If you have got a Parking Charge Notice then you have received this from a private parking company. A private parking business is an organisation which has entered into an understanding with a landlord to enforce any parking restrictions he or she chooses to place on their ground.

A property-owner typically supermarkets, hospitals, retail shopping centres - creates a car park or uses the one already there - they will set out restrictions frequently in a sign displayed on the land which you agree to abide by when you park on that terrain. By choosing to park on the land it may be implied that you agree to these conditions, particularly if the notice is clear and prominently displayed and you are thus entering into a deal with the business running the car park.

More often than not, such restrictions will include a set time limit, a necessity to pay and display or a no-return policy. The T&C's of the car park should be displayed plainly and concisely on signs as you enter the car park and at other points across the site, along with info about parking fees and any ensuing charges which could be incurred for failing to comply. If you be given a parking charge notice you should check that these terms are accurately displayed at the car park in question. If you discover they are not, you may want to write to the business to appeal the charge.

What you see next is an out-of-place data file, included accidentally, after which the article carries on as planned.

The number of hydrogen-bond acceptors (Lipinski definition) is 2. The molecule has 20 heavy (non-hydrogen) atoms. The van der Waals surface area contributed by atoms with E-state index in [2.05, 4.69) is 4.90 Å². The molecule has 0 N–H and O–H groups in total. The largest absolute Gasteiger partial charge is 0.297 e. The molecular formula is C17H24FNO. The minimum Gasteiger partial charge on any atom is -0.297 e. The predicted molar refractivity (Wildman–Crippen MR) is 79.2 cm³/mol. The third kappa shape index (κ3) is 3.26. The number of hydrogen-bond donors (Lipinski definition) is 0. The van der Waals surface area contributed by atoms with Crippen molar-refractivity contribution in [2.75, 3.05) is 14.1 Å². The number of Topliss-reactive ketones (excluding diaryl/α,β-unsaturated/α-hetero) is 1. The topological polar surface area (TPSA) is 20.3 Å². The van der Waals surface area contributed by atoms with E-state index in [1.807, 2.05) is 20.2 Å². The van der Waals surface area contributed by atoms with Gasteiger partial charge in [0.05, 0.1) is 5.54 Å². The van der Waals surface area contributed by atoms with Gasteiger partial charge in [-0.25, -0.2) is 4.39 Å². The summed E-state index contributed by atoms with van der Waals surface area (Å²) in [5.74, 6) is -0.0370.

The key divergence relating an official penalty charge issued by the establishment and a parking charge issued by a private business is that there is naught in criminal law to support a penalty or fine for parking on private land. For that reason they shouldn't be described as penalties or fines, even though many parking operators will label their notices a Parking Charge Notice, which handily also abbreviates to PCN (what a coincidence!).

In giving out a Parking Charge Notice, the parking operator is relying on the law of contract to make an entitlement for damages. The amount they ask for is to compensate for you breaching the contract you formed when you parked on the land in question. According to the CAB, this cost ought to be affordable and in line with the loss suffered by the business, although excessive charges are common. This isn't a criminal matter despite any impression given to the contrary by the operator.